As Indian equities come off the peaks from the start of the year, some emerging-market investors are cautious about future prospects.
Our view, however, is that the current investment environment, coupled with some home-grown drivers, could spur on the Indian equity market to provide even more opportunities than before.
There are plenty of reasons to be sceptical about the prospects for Indian equities, but we remain resolutely positive based on India’s compelling prospects. Projected economic growth of an average 7.3 percent between 2018 and 2022 indicates that the success story shows no signs of ending soon.
We see the economy being able to shake off the effects of the recent global equity sell-off, the Goods and Services Tax (GST) introduced last summer, and the sudden demonetisation programme in late 2016. These developments temporarily affected cash-intensive industries and supply chains – especially with regards to small traders supplying to larger companies – as they found it difficult to meet the new paperwork demands placed on them.
As these effects begin to wear off, we think there is more room for Indian equities to potentially appreciate. Despite some outflows from last month’s global equity sell-off and the recent $1.8bn Punjab National Bank (PNB) scandal, we believe India’s favourable demographic backdrop could lead to more growth in the equity market, particularly in large-cap stocks.
Domestic demand now accounts for the largest proportion of the Indian economy and is driven by the burgeoning middle-class population.
It’s not the first time we’ve noted the rise of the middle-class, and it won’t be the last – the population expansion is only in its initial stages and some estimates projected it to double in size from the current 1.35 billion within the next eight years.
In our view, favourable macroeconomic and demographics factors should lead to income growth, which should help further drive domestic demand. We also see savings likely to grow.
We’d expect companies in the consumer discretionary sector to thrive on the back of India’s growing middle-class population, with people striving to upgrade items such as cars, jewellery and designer clothing. And with this progression, upgrading non-essential items, such as air conditioning units and electronic gadgets, may become consumer priorities as disposable incomes rise.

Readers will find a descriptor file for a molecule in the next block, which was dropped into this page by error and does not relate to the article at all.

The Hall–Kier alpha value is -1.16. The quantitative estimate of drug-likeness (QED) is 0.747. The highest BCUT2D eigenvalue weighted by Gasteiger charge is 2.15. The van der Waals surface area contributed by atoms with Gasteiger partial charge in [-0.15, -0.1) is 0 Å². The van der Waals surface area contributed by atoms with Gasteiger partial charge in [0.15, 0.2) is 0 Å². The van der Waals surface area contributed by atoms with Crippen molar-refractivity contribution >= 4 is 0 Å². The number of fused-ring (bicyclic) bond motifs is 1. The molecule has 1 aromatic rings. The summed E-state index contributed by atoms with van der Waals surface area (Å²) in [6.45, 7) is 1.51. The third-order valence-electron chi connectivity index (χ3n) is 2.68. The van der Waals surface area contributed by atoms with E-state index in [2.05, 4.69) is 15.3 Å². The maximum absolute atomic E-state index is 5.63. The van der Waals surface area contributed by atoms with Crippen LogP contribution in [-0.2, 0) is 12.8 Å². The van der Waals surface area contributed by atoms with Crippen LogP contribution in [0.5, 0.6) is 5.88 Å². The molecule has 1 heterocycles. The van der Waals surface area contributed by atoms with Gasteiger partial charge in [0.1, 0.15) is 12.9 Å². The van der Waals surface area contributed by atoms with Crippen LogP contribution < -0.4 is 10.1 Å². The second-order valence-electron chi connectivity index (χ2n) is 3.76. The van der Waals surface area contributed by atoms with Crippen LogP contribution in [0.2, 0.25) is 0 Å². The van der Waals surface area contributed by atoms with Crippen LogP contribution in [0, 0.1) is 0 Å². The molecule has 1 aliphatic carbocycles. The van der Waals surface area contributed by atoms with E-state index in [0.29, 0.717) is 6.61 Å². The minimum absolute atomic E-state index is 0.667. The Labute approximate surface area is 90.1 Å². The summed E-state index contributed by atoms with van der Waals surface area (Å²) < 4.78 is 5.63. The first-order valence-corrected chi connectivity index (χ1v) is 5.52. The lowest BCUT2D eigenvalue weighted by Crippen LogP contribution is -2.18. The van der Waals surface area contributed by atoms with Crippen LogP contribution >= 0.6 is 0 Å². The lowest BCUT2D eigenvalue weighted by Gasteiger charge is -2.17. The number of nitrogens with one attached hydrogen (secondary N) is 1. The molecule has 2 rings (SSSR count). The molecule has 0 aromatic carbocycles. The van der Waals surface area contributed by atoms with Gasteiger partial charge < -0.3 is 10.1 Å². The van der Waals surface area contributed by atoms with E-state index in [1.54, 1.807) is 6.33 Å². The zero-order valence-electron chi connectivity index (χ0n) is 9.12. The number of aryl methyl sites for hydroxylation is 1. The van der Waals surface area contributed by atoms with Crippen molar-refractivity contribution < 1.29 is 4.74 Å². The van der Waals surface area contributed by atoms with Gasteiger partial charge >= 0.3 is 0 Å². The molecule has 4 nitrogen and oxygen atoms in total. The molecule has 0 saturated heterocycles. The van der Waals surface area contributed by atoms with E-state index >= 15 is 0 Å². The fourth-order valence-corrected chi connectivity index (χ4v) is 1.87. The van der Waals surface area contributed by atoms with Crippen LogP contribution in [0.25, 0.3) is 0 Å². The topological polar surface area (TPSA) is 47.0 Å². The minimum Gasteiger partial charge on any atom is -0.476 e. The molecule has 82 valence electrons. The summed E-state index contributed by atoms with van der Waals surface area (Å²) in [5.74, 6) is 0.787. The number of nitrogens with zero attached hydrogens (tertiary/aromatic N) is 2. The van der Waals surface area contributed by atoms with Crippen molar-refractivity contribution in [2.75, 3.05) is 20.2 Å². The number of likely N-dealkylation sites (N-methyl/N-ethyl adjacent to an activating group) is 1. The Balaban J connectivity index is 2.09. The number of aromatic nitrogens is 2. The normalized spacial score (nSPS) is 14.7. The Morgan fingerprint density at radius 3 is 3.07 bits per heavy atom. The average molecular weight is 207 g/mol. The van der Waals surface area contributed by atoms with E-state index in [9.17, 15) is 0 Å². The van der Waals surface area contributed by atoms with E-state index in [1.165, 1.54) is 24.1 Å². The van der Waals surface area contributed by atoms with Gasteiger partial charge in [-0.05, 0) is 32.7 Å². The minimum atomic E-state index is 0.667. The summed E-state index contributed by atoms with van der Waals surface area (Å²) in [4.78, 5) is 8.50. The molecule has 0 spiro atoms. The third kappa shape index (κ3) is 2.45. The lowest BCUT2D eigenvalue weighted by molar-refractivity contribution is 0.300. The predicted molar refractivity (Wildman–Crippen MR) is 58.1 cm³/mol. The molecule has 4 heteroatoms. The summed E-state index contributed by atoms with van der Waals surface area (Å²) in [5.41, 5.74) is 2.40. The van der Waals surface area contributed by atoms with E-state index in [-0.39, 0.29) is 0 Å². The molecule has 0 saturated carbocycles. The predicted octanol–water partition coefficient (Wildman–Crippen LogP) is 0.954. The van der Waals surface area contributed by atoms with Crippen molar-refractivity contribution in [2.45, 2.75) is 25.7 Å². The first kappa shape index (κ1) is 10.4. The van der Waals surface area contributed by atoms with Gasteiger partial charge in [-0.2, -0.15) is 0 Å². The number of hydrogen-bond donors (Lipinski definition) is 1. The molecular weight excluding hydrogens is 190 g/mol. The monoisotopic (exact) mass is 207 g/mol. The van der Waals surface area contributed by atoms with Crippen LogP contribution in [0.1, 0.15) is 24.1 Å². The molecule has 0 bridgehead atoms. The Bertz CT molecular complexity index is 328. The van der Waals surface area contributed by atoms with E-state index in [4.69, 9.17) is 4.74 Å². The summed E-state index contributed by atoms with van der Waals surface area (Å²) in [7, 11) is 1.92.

Given rising disposable incomes among the country’s rising middle class, we anticipate a growing demand for credit and investment services and, as such, see potential investment opportunities within the private retail banking industry, since public-sector banks have been focusing on improving asset quality, which has restricted their ability to compete in the retail space.
As state-owned banks have found themselves weighed down by debt and the alleged PNB scandal, it has highlighted the deficiencies in how state-owned banks are managed.
We believe real improvements in public-sector banks have yet to be seen, which will likely accelerate the shift in market share towards private-sector banks. We think investors are realising that strong balance sheets and the adoption of advances in technology could help private banking gain an even larger share of the market.
Likewise, the middle-class population has boosted demand for better quality housing, which we expect should be positive for housebuilders and real-estate management companies. These companies tend to be positioned in the mid- to large-cap area of India’s equity market.
Regulatory changes implemented in May 2017 have begun to transform the property development sector, but we think there’s more to come. In the 2018-19 February Union Budget, Finance Minister Arun Jaitley suggested that an affordable housing fund would aim to provide housing for all citizens by 2022 and allow better access to major cities through the availability of urban properties.
We feel this initiative is welcome, but we think the government left the door open to supporting the urban middle class. That said, if additional incentives were implemented it might accelerate urban home construction and kick-start growth in jobs in the semi-skilled sector.
Despite this, we’d still expect to see a pick-up in capital expenditure (capex), particularly in India’s real estate sector. We’ve been seeing a downtrend in capex for some time, but expect to see growing demand for better-quality housing and goods spark a rebound.
The government also announced it would reintroduce a 10 percent long-term capital gains tax and apply it to any sale of equity shares over 100,000 rupees. The change, in our view, should not present a kneejerk reaction in Indian equities due to the clause that exempts capital gains tax on sales up to January 31, 2018.
In our view, there’s more to come for the Indian equity market as it adjusts to the effects of the Union Budget. Despite some investor trepidation on India’s equity market run, a combination of favourable macroeconomic and demographic factors could well make room for higher valuations.
India’s growth in H1 2017 fell to a three-year low of 5.7 percent after two painful measures were introduced. In November 2016, Prime Minister Narendra Modi abruptly banned its two largest currency notes, leading to a sharp slump in India’s cash economy.
An overhaul of the tax system in July last year also disrupted business, as companies adapted to the new regime. However, growth rose to 7.2 percent in Q4 2017, and the IMF predicts it will finish 2018 on 7.4 percent.
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